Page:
Toronto

'Athletes acting like children': Letter from Toronto Grade 4 class gets answer from baseball commissioner

Less than two weeks after an ugly brawl among star Major League Baseball players, commissioner Robert D. Manfred Jr., found himself answering some tough questions about the league's stance on fights and sportsmanship — from a Grade 4 class at Toronto's Humbercrest Public School.

Grade 4 class asks why baseball players get off more lightly for fighting than students would

April Stevens's Grade 4 class at Humbercrest Public school didn't mince words in a letter to Major League Baseball commissioner Robert D. Manfred, Jr. following a May 15 brawl between the Toronto Blue Jays and Texas Rangers. (CBC)

Less than two weeks after an ugly brawl among star Major League Baseball players, commissioner Robert D. Manfred Jr., found himself answering some tough questions about the league's stance on fights and sportsmanship — from a Grade 4 class at Toronto's Humbercrest Public School.

The students — who describe themselves as nine- and 10-year-olds in Ms. Stevens's class — didn't mince words when they wrote to Manfred following the May 15 game, which saw Toronto Blue Jays slugger Jose Bautista punched by Texas Rangers second baseman Rougned Odor.

"We think what happened on Sunday was wrong," the letter states. "Major athletes were acting like children, even though they should know better."

The brawl led to discipline for a total of 14 players and staff, including Odor, who was suspended for eight games. Blue Jays manager John Gibbons and pitcher Jesse Chavez each received a three-game ban.

We feel the players' behaviour was irresponsible, disrespectful and immature.- Grade 4 class at Humbercrest Public School

The players likely had reasons for resorting to fists, the letter says, but the reasons didn't matter to the fourth grade class. Fighting should never be an option unless it is the only way to protect yourself or someone else, they wrote.

Read the letter from teacher April Stevens's Grade 4 class here:

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The students also questioned the league's decision to suspend Odor for just eight games.

'That's not right'

"In elementary school in Toronto, students who fight or assault someone can be suspended for up to 19 days. Odor only received an eight-game suspension and that's not right," the letter states. "Because he didn't show restraint, he should receive greater consequences."

"We look forward to your response," the students wrote. The letter was signed with the handwritten signatures of some 23 students.

A week later, a reply came from the commissioner himself.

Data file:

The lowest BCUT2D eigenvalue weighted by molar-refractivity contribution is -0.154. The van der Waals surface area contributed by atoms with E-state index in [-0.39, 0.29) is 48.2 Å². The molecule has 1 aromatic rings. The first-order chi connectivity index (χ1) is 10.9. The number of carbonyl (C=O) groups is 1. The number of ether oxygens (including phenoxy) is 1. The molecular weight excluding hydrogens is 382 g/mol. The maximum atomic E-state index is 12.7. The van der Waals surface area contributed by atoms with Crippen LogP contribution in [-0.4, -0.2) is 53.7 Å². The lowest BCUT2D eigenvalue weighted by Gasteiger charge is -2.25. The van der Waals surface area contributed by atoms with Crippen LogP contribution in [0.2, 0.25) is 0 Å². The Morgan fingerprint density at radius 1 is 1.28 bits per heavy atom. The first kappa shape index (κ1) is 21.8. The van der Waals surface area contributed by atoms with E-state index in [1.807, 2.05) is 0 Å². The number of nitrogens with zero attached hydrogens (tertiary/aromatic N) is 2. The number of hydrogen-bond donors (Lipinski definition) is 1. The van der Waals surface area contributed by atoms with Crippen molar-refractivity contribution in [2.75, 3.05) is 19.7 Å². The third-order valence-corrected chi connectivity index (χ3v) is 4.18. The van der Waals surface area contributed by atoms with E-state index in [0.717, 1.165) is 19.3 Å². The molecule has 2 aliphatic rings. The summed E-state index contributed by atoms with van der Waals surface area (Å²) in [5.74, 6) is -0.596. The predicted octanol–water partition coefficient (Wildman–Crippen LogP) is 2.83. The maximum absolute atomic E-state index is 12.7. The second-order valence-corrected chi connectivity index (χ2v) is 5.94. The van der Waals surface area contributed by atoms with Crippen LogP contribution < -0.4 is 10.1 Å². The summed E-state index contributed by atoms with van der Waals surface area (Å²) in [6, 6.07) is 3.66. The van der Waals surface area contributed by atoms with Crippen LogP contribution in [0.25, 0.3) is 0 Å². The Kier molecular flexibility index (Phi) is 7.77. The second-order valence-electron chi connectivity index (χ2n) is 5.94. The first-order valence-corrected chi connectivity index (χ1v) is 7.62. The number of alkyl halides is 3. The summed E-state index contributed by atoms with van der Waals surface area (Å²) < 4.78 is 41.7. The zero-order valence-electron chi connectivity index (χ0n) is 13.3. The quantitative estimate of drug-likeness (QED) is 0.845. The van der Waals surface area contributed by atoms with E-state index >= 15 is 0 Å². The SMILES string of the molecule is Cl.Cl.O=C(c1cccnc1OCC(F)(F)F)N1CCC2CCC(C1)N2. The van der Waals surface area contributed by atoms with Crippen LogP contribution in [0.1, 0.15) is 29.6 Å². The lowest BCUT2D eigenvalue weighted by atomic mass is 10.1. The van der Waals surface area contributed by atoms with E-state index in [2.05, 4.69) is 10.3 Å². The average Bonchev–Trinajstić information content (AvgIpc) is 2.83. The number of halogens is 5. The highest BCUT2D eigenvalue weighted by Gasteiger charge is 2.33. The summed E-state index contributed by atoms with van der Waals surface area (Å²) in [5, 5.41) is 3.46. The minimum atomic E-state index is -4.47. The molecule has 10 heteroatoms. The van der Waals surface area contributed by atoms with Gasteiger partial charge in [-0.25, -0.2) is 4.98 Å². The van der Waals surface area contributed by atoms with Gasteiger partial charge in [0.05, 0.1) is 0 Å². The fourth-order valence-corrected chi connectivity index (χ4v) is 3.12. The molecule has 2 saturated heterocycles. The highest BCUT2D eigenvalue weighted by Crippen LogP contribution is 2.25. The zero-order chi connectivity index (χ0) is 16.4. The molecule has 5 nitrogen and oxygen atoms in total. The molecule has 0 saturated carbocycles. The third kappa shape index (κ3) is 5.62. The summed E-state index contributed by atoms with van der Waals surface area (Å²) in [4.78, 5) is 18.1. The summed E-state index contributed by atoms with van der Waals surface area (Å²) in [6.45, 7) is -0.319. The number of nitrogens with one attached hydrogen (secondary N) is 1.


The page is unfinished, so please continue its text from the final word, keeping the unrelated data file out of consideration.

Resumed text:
"I echo your premise that some of the behaviour demonstrated in the game was wrong and deserving of serious consequences," Manfred wrote.

He stated that Odor's suspension (seven games rather than eight, after the player's appeal) is the longest that a player has received for an on-field altercation in more than three years.

"It is a responsibility of our players and on-field personnel to rise above such circumstances and carry themselves with dignity and professionalism."

Here's what baseball commissioner Robert D. Manfred Jr. had to say in response:

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The reply had the class stunned, even those who aren't big baseball fans.

'I couldn't believe my eyes'

"I couldn't believe my eyes. That's a letter from the MLB … from their commissioner. What? How?" Aldwyn Lipton said.

It was a happy surprise for student Jackson Galanyck.

"I was really surprised that we got something back from him … I kind of just expected one of those letters that they just give out to people who write in, but there was much more thought given and time spent," Jackson said.

Student Shannon Von Fintel said she was worried the fighting might dissuade parents from letting her watch baseball.

"I hope that parents see that we know it wasn't right, so that the kids can still go to all the games," she said.

Student Shannon Von Fintel said she was worried the fighting might dissuade parents from letting her watch baseball. (CBC)

For her part, teacher April Stevens said, "It's such an opportunity to say kids have opinions. They know what's wrong and what isn't, and they care deeply."

The class has reached out to Bautista directly, who couldn't reply because he was busy preparing for his game against the Boston Red Sox Friday night. 

Teacher April Stevens says, 'It's such an opportunity to say kids have opinions. They know what's wrong and what isn't, and they care deeply.' (CBC)

But student Julian Simardone told CBC News that if the Blue Jays catch wind of their letter, he wants them to know they did the right thing.

"I think Bautista and the whole Blue Jays team is a great team that they didn't fight and just keep on doing what they're doing."

With files from Kiran Dhillon

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